2. Perform fiberoptic intubations (models acceptable) with guidance & supervision. Recognize inappropriate placement of ETT immediately.

3. Show appropriate independence with medical supervision in care plan construction & administration of general anesthesia, Bier block anesthesia, spinal anesthesia, & monitored anesthesia care, with advice & limited assistance

4. Administer Bier Blocks & re-dose an epidural, with instructor advice & limited assistance

5. Administer anesthesia for emergency surgical & obstetrical patients, with instructor advice & limited assistance

6. Arrive & leave affiliate as expected & as appropriate with the situation. Maintain harmonious attitude. Fulfill duties of “call” person, as assigned

Fourth and fifth Quarter ( March- August)

1. Continue to polish skills & objectives of the previous quarters. Instructor advice & assistance should be minimal in most instances.

2. With appropriate supervision, independently develop care plans for all risk patients. Seek instructor assistance if needed & administer safe anesthesia to all risk patients.

3. Show increasing ability to administer sound, smooth anesthesia with limited instructor participation in low risk patient categories having less complex surgical procedures to include, but not be limited to Cysto, D&C, hysterectomy, cholecystectomy, laparoscopy, extremity orthopedic procedures, & dental procedures.

4. Administer anesthesia to patients of all ages for a wide spectrum of surgical procedures. Instructor assistance is appropriate with extremes in ages, increased patient risk, or surgical procedures with increased complexity for anesthesia, to include thoracotomy, craniotomy, & major vascular procedures. Participate in “call” as assigned.

5. Perform all tasks with the expectation that the major role of the instructor is supervision, thus allowing the student to increase his medically supervised independence in performing the anesthetics assigned to him.

Senior year

Practica V – IX: Senior year


(Mid-August/Start of 2nd YEAR at MTSA – Graduation; Approx. 14 months in program - Graduation)

During quarters 6 – 9 & by the end of the 10th quarter, in addition to accomplishing & perfecting the objectives for quarters 2 – 5, the anesthesia student should be able to:


1. With less instructor assistance, show increasing growth & competency in skills, techniques, procedures & objectives of previous quarters.


2. Complete specific “Specialty” affiliations. Complete all cases required by MTSA & NBCRNA/ CCNA/COA. Request assignment to cases required for Clinical Record, but are less available routinely &/or more challenging, such as intra-thoracic procedures. Complete the specific objectives outlined for each facility.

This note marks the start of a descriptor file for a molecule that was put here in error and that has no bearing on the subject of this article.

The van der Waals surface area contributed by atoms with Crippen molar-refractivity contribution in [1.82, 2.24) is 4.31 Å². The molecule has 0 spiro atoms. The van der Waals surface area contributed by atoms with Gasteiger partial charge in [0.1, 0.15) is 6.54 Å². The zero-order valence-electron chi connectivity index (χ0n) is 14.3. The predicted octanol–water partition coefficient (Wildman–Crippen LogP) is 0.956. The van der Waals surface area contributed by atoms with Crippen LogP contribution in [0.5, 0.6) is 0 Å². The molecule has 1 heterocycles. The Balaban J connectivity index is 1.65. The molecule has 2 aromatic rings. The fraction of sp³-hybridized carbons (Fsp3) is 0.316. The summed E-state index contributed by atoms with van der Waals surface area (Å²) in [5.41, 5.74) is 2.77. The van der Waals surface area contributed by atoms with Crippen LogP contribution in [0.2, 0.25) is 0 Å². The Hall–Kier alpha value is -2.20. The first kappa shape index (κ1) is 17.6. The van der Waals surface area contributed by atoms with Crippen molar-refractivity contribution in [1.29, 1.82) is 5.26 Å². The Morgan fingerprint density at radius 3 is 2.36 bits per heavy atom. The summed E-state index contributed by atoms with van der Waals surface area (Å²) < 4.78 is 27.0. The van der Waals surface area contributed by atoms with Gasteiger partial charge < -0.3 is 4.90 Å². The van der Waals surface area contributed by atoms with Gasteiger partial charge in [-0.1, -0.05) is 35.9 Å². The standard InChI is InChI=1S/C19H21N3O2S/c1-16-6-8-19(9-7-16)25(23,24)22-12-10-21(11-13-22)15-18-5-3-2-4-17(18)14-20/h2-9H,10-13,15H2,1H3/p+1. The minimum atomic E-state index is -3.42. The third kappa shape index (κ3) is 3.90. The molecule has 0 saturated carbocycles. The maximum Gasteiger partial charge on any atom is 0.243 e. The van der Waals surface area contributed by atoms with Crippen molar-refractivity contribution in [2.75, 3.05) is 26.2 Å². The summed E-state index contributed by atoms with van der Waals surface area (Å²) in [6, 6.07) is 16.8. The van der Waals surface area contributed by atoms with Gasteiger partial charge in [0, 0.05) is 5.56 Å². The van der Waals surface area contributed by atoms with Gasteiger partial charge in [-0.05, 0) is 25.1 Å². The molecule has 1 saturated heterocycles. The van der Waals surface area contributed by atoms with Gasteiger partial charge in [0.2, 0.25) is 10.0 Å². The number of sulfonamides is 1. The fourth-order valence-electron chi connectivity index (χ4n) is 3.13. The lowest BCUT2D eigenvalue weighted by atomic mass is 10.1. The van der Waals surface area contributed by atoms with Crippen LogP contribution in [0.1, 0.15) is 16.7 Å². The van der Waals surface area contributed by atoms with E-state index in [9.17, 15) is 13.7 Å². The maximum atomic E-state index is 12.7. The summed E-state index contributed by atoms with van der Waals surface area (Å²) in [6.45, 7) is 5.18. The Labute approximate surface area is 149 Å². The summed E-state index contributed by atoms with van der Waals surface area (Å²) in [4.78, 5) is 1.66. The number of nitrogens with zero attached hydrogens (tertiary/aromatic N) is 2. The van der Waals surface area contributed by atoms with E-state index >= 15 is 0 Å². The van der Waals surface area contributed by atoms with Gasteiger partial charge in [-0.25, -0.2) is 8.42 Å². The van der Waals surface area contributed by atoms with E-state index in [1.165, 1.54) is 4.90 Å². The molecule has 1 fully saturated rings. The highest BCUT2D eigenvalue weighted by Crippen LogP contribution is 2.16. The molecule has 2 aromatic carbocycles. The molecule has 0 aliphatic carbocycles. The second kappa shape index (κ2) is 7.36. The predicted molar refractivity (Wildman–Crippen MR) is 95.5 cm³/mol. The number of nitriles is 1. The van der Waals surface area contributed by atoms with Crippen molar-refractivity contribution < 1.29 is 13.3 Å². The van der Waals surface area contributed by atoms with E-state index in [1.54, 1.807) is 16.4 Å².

3. Demonstrate appropriate medically supervised independent skills in anesthesia induction, management, & emergence in emergency procedures, intra-thoracic procedures, surgery performed in the prone/lateral positions, intracranial/neurological procedures, assessing preoperative & intra-operative fluid losses, & plan replacement of colloid, crystalloid, & blood elements that become deficient while the patient is under his care.


4. Demonstrate harmonious interpersonal relationships working with all personnel as befitting a professional nurse anesthetist.


5. Administer appropriately supervised anesthesia to all ASA class patients, utilizing a wide variety of agents, techniques & skills. Where possible, be an active participant in regional anesthesia. Where appropriate, perform fiberoptic intubations & insert arterial & invasive monitoring devices with appropriate direction.


6. Participate in the call experience, & demonstrate ability to make appropriate clinical judgments. Be a valued member of the OR team.


Reviewed: June 2008, July 2009, & July 2012; December, 2012; Revised June 2011

Union School of Anesthesia-junor year





At the conclusion of the first and second semesters, the graduate student should be able to:


  1. Synthesize an appropriate anesthesia management plan.  This should include the demonstration of physical assessment skills.  The management plan must analyze and synthesize the pre-existing patient pathology and the implication of the planned operative procedure.  The management plan should include estimation of blood volume and allowable blood loss, fluid replacement needed to replace existing deficits and anticipated intraoperative loss, selection of appropriate maintenance fluid, and selection of an appropriate anesthesia technique.  The anesthesia technique should include induction, maintenance, and emergence.


  1. Demonstrate the ability to perform an appropriate preanesthetic visit.  This is to include proper introduction and questioning of the patient as well as obtaining an informed consent for a given anesthesia technique, discussing technique and risks/benefits if allowed by the clinical site.  Proper documentation of findings is critical component of this process.